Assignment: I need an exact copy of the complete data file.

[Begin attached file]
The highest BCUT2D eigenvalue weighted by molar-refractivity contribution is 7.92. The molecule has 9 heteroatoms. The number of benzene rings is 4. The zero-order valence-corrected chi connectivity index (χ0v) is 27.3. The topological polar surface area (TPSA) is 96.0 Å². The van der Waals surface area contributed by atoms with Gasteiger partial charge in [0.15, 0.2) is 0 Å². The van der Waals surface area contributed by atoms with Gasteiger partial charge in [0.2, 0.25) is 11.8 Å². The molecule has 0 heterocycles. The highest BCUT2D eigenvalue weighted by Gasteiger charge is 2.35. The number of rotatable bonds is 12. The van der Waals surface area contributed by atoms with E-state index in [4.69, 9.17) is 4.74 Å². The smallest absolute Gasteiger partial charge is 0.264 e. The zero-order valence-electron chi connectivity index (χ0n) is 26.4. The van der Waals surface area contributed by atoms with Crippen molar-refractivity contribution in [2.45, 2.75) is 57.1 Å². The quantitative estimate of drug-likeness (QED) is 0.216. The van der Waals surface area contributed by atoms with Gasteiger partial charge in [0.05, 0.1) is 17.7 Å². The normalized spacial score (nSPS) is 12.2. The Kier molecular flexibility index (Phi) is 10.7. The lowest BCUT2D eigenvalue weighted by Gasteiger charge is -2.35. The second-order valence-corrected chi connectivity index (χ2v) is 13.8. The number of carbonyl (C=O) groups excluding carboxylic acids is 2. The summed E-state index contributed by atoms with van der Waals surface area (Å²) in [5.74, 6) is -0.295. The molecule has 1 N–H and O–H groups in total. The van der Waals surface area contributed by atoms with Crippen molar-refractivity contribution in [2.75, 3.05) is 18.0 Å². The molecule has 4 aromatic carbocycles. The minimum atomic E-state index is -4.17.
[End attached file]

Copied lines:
The highest BCUT2D eigenvalue weighted by molar-refractivity contribution is 7.92. The molecule has 9 heteroatoms. The number of benzene rings is 4. The zero-order valence-corrected chi connectivity index (χ0v) is 27.3. The topological polar surface area (TPSA) is 96.0 Å². The van der Waals surface area contributed by atoms with Gasteiger partial charge in [0.15, 0.2) is 0 Å². The van der Waals surface area contributed by atoms with Gasteiger partial charge in [0.2, 0.25) is 11.8 Å². The molecule has 0 heterocycles. The highest BCUT2D eigenvalue weighted by Gasteiger charge is 2.35. The number of rotatable bonds is 12. The van der Waals surface area contributed by atoms with E-state index in [4.69, 9.17) is 4.74 Å². The smallest absolute Gasteiger partial charge is 0.264 e. The zero-order valence-electron chi connectivity index (χ0n) is 26.4. The van der Waals surface area contributed by atoms with Crippen molar-refractivity contribution in [2.45, 2.75) is 57.1 Å². The quantitative estimate of drug-likeness (QED) is 0.216. The van der Waals surface area contributed by atoms with Gasteiger partial charge in [0.05, 0.1) is 17.7 Å². The normalized spacial score (nSPS) is 12.2. The Kier molecular flexibility index (Phi) is 10.7. The lowest BCUT2D eigenvalue weighted by Gasteiger charge is -2.35. The second-order valence-corrected chi connectivity index (χ2v) is 13.8. The number of carbonyl (C=O) groups excluding carboxylic acids is 2. The summed E-state index contributed by atoms with van der Waals surface area (Å²) in [5.74, 6) is -0.295. The molecule has 1 N–H and O–H groups in total. The van der Waals surface area contributed by atoms with Crippen molar-refractivity contribution in [2.75, 3.05) is 18.0 Å². The molecule has 4 aromatic carbocycles. The minimum atomic E-state index is -4.17.